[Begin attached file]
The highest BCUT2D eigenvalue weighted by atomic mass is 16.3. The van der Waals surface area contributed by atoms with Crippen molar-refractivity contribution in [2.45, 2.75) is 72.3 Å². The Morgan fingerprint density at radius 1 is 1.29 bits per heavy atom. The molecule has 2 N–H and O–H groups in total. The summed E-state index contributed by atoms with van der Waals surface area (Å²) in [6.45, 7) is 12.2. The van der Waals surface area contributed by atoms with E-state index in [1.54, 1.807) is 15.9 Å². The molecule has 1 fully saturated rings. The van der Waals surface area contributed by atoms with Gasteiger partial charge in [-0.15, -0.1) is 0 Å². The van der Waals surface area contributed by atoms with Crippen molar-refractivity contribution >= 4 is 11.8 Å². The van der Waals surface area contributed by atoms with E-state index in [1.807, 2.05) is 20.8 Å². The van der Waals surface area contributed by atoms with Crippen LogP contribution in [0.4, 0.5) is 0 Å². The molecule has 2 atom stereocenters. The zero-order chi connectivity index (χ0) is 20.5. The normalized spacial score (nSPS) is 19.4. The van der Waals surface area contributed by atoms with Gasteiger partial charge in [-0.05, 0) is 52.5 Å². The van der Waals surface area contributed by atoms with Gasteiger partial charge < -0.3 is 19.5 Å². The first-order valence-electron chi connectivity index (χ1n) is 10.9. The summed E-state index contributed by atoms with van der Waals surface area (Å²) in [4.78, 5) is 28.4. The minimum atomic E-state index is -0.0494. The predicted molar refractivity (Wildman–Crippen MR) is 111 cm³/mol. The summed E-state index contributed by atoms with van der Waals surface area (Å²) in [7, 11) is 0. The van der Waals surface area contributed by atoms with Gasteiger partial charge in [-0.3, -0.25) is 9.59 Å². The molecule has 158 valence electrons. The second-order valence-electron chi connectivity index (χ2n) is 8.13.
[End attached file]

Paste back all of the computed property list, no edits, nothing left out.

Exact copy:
The highest BCUT2D eigenvalue weighted by atomic mass is 16.3. The van der Waals surface area contributed by atoms with Crippen molar-refractivity contribution in [2.45, 2.75) is 72.3 Å². The Morgan fingerprint density at radius 1 is 1.29 bits per heavy atom. The molecule has 2 N–H and O–H groups in total. The summed E-state index contributed by atoms with van der Waals surface area (Å²) in [6.45, 7) is 12.2. The van der Waals surface area contributed by atoms with E-state index in [1.54, 1.807) is 15.9 Å². The molecule has 1 fully saturated rings. The van der Waals surface area contributed by atoms with Gasteiger partial charge in [-0.15, -0.1) is 0 Å². The van der Waals surface area contributed by atoms with Crippen molar-refractivity contribution >= 4 is 11.8 Å². The van der Waals surface area contributed by atoms with E-state index in [1.807, 2.05) is 20.8 Å². The van der Waals surface area contributed by atoms with Crippen LogP contribution in [0.4, 0.5) is 0 Å². The molecule has 2 atom stereocenters. The zero-order chi connectivity index (χ0) is 20.5. The normalized spacial score (nSPS) is 19.4. The van der Waals surface area contributed by atoms with Gasteiger partial charge in [-0.05, 0) is 52.5 Å². The van der Waals surface area contributed by atoms with Gasteiger partial charge < -0.3 is 19.5 Å². The first-order valence-electron chi connectivity index (χ1n) is 10.9. The summed E-state index contributed by atoms with van der Waals surface area (Å²) in [4.78, 5) is 28.4. The minimum atomic E-state index is -0.0494. The predicted molar refractivity (Wildman–Crippen MR) is 111 cm³/mol. The summed E-state index contributed by atoms with van der Waals surface area (Å²) in [7, 11) is 0. The van der Waals surface area contributed by atoms with Gasteiger partial charge in [-0.3, -0.25) is 9.59 Å². The molecule has 158 valence electrons. The second-order valence-electron chi connectivity index (χ2n) is 8.13.